It's the cost of caring, and Manitoba helpers are paying the price.

Compassion fatigue is now recognized as a key concern to the mental and emotional well-being of caregivers, that has profound effects on workplaces and communities.

"Compassion fatigue refers to this emotional and physical erosion that helping professionals and family caregivers can experience when they're being thrust into situations where they have to continually give and give of themselves,” said Francoise Mathieu, who specializes in working with organizations across North America to address the issue.

Mathieu said while it’s unclear whether instances are increasing or awareness is heightened, compassion fatigue has become a growing concern in the helping professions over the past five years.

“You either numb out, or become less sympathetic over time,” said Mathieu.

She said loved ones are often the first to notice warning signs and suggests asking the affected caregiver what a hard or difficult day looks like for them, and what they need in order to self-care.

Caregiver Cathy Hurd Carter said at first, it was difficult to admit she was the one who needed help. 

"I felt like I was going to fall apart. I felt like I had hit that proverbial brick wall,” she said. “It was like there was no way out, I was in a pit and I had no way to climb out."

A career caregiver in the community, Hurd Carter was thrust into helping her husband Tom, nicknamed ‘Bos’, after he sustained a severe work injury in 2011. Shortly after, he was diagnosed with dementia.

Now caring for him full-time, Hurd Carter continued to ignore her signs of compassion fatigue until it reached a crisis point.

"We are often the ones people turn to for help, but when the caregiver burns out, where do we go?” said Hurd Carter.

All people working in helping professions are at risk of compassion fatigue.

Sandi Mowat, the president of the Manitoba Nurses Union, said the condition is a growing concern for nurses.

A recent study of MNU members found 62 per cent of Manitoba nurses currently experience compassion fatigue, while 71 per cent have experienced burn out at some point in their career.

The MNU is lobbying the province for more support.

Mowat said work overload, combined with the stigma of seeking help as a caregiver, are barriers to treatment.

“Currently there are some supports, but it’s hit and miss,” said Mowat. “We want it to be something that is mandatory, that's offered to nurses on a regular basis, particularly when they're involved in a critical incident or traumatic event.”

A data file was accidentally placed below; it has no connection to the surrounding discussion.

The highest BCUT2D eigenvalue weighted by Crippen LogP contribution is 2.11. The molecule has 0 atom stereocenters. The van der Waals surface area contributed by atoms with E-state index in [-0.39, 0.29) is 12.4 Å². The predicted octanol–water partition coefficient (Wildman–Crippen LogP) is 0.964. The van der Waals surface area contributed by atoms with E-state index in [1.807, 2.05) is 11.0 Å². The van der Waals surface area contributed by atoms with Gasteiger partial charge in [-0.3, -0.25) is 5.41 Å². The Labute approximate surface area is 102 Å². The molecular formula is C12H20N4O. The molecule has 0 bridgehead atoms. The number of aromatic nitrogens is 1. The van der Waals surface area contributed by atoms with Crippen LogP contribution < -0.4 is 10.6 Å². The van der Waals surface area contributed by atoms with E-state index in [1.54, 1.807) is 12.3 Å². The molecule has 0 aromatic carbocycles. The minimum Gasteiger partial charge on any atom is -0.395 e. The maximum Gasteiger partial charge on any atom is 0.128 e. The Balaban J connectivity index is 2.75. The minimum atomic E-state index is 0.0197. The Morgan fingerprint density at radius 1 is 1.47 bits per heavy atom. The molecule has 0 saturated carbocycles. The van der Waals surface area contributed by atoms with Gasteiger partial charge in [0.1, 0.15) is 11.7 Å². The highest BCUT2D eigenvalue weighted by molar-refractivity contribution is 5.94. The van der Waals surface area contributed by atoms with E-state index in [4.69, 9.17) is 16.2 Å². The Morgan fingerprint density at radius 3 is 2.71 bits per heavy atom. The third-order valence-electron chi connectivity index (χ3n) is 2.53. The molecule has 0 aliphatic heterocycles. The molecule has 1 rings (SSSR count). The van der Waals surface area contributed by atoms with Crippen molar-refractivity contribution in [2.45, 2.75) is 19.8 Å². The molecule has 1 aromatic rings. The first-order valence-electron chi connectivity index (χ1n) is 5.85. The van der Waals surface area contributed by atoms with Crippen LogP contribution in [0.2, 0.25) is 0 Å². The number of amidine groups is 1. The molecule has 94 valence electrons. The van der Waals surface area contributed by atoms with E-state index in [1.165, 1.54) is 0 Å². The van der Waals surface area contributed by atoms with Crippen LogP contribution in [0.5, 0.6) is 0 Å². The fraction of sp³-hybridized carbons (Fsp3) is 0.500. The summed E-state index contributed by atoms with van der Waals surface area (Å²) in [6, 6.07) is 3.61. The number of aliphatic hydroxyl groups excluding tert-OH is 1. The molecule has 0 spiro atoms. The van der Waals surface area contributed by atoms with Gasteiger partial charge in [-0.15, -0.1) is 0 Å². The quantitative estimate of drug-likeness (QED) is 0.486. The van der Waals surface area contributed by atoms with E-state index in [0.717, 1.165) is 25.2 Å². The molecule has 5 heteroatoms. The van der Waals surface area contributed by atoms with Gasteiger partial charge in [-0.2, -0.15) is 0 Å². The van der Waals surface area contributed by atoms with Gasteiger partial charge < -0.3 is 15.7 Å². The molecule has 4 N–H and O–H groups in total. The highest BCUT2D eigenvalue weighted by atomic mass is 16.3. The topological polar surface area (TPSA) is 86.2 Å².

United Fire Fighters of Winnipeg has also focused attention on the mental well-being of its members.

Legislation is in the works with the Workers Compensation Board to improve supports.

Alex Forrest, UFFW president, said the first thing is to create a safe place for fire fighters to come forward and admit they have issues. The union is also working to train officers to spot the outward signs of compassion fatigue in team members before it escalates.

"Many times these issues translate into such things as substance abuse, anger management, divorces, social reality issues, mental health issues," said Forrest.

Untreated compassion fatigue can develop into post-traumatic stress disorder, which can lead to tragic consequences.

The condition is inflamed by diminished resources, work overload and the burn out of fellow colleagues.

Specialist Francoise Matheiu said those who feel the fatigue, which can ebb and flow over the course of a career, are people who excel at their work.

She said compassion fatigue should be a concern for everyone because over time, services are losing helping professionals who end up on stress leave – or worse.

A provincial inquest into the death of Brian Sinclair -- a Manitoba man who died in an ER waiting room after being left unattended for 34 hours -- notes compassion fatigue as a contributing factor to the incident.

The inquest recommended regional health authorities look into the feasibility of incorporating more training in the emotional safety of its workers.

So far, the Winnipeg Regional Health Authority has implemented an annual staff engagement survey to determine what needs to address; such as increasing the amount of recognition given to staff on a daily basis.

“Getting that positive feedback can really help the person to build some of that resiliency they need so that the issues relating to compassion fatigue may not be able to take root," said Lori Lamont, Chief Nursing Officer with the WRHA.

CTV also reached out to Winnipeg police to find out how the service addresses mental health.

“The Behavioral Health Unit (BHU) is in place to address any difficulties a member may face,” said Const. Eric Hofley, WPS, via email. “The unit consists of a psychologist, two full-time and three part-time wellness officers. As well, there is a Peer Assistance Program.”

In a critical incident, involved members are provided with immediate counseling and any follow-up counseling if required.

A police officer can contact the unit at any time if they need.

As well, Hofley said the service encourages all members to be aware of co-workers who may be struggling, support them as necessary and encourage them to seek help.

Public help is offered through Addictions Foundation Manitoba, who recommends using this online resource for more information.